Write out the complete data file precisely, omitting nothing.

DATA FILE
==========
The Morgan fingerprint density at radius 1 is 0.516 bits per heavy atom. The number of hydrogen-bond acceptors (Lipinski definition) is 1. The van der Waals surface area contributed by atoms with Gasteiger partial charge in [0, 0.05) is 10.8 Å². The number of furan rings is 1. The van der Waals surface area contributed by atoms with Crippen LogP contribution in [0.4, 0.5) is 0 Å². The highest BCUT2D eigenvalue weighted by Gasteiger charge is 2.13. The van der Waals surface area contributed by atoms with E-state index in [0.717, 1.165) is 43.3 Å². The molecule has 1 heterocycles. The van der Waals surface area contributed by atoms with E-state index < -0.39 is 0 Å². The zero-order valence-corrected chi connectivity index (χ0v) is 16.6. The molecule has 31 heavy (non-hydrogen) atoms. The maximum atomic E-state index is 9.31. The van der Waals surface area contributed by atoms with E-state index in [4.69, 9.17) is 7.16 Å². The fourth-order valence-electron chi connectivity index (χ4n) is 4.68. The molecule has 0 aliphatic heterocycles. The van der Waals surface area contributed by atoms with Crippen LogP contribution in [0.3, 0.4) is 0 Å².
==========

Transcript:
The Morgan fingerprint density at radius 1 is 0.516 bits per heavy atom. The number of hydrogen-bond acceptors (Lipinski definition) is 1. The van der Waals surface area contributed by atoms with Gasteiger partial charge in [0, 0.05) is 10.8 Å². The number of furan rings is 1. The van der Waals surface area contributed by atoms with Crippen LogP contribution in [0.4, 0.5) is 0 Å². The highest BCUT2D eigenvalue weighted by Gasteiger charge is 2.13. The van der Waals surface area contributed by atoms with E-state index in [0.717, 1.165) is 43.3 Å². The molecule has 1 heterocycles. The van der Waals surface area contributed by atoms with E-state index < -0.39 is 0 Å². The zero-order valence-corrected chi connectivity index (χ0v) is 16.6. The molecule has 31 heavy (non-hydrogen) atoms. The maximum atomic E-state index is 9.31. The van der Waals surface area contributed by atoms with E-state index in [4.69, 9.17) is 7.16 Å². The fourth-order valence-electron chi connectivity index (χ4n) is 4.68. The molecule has 0 aliphatic heterocycles. The van der Waals surface area contributed by atoms with Crippen LogP contribution in [0.3, 0.4) is 0 Å².